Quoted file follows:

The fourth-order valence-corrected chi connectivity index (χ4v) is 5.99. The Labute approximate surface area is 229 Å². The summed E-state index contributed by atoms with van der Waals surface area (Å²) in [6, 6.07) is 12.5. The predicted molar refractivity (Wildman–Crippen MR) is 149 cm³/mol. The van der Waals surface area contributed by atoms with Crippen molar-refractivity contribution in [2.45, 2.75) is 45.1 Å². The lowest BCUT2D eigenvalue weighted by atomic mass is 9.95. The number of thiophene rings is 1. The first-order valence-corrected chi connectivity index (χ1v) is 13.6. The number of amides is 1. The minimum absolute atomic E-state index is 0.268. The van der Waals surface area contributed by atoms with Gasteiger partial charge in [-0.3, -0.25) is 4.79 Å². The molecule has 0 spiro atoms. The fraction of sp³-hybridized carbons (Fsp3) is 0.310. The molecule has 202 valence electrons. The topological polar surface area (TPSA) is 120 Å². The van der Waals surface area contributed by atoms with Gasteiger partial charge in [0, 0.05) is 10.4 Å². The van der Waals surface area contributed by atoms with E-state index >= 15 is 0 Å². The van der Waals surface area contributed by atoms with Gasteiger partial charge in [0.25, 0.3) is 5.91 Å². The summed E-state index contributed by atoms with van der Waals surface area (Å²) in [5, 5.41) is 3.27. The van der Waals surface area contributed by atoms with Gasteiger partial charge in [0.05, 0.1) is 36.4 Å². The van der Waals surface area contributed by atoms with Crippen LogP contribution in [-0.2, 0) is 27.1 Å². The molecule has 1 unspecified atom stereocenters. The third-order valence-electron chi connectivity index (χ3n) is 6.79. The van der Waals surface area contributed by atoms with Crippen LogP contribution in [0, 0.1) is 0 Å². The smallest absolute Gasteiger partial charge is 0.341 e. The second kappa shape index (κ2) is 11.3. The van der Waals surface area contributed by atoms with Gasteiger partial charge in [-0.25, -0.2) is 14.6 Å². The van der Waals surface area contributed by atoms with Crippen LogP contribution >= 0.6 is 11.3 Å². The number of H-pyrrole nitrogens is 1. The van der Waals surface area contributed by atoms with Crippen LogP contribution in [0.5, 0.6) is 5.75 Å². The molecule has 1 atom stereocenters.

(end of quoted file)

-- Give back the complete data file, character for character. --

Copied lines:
The fourth-order valence-corrected chi connectivity index (χ4v) is 5.99. The Labute approximate surface area is 229 Å². The summed E-state index contributed by atoms with van der Waals surface area (Å²) in [6, 6.07) is 12.5. The predicted molar refractivity (Wildman–Crippen MR) is 149 cm³/mol. The van der Waals surface area contributed by atoms with Crippen molar-refractivity contribution in [2.45, 2.75) is 45.1 Å². The lowest BCUT2D eigenvalue weighted by atomic mass is 9.95. The number of thiophene rings is 1. The first-order valence-corrected chi connectivity index (χ1v) is 13.6. The number of amides is 1. The minimum absolute atomic E-state index is 0.268. The van der Waals surface area contributed by atoms with Gasteiger partial charge in [-0.3, -0.25) is 4.79 Å². The molecule has 0 spiro atoms. The fraction of sp³-hybridized carbons (Fsp3) is 0.310. The molecule has 202 valence electrons. The topological polar surface area (TPSA) is 120 Å². The van der Waals surface area contributed by atoms with Gasteiger partial charge in [0, 0.05) is 10.4 Å². The van der Waals surface area contributed by atoms with E-state index >= 15 is 0 Å². The van der Waals surface area contributed by atoms with Gasteiger partial charge in [0.25, 0.3) is 5.91 Å². The summed E-state index contributed by atoms with van der Waals surface area (Å²) in [5, 5.41) is 3.27. The van der Waals surface area contributed by atoms with Gasteiger partial charge in [0.05, 0.1) is 36.4 Å². The van der Waals surface area contributed by atoms with Crippen LogP contribution in [-0.2, 0) is 27.1 Å². The molecule has 1 unspecified atom stereocenters. The third-order valence-electron chi connectivity index (χ3n) is 6.79. The van der Waals surface area contributed by atoms with Crippen LogP contribution in [0, 0.1) is 0 Å². The smallest absolute Gasteiger partial charge is 0.341 e. The second kappa shape index (κ2) is 11.3. The van der Waals surface area contributed by atoms with Gasteiger partial charge in [-0.25, -0.2) is 14.6 Å². The van der Waals surface area contributed by atoms with Crippen LogP contribution >= 0.6 is 11.3 Å². The number of H-pyrrole nitrogens is 1. The van der Waals surface area contributed by atoms with Crippen LogP contribution in [0.5, 0.6) is 5.75 Å². The molecule has 1 atom stereocenters.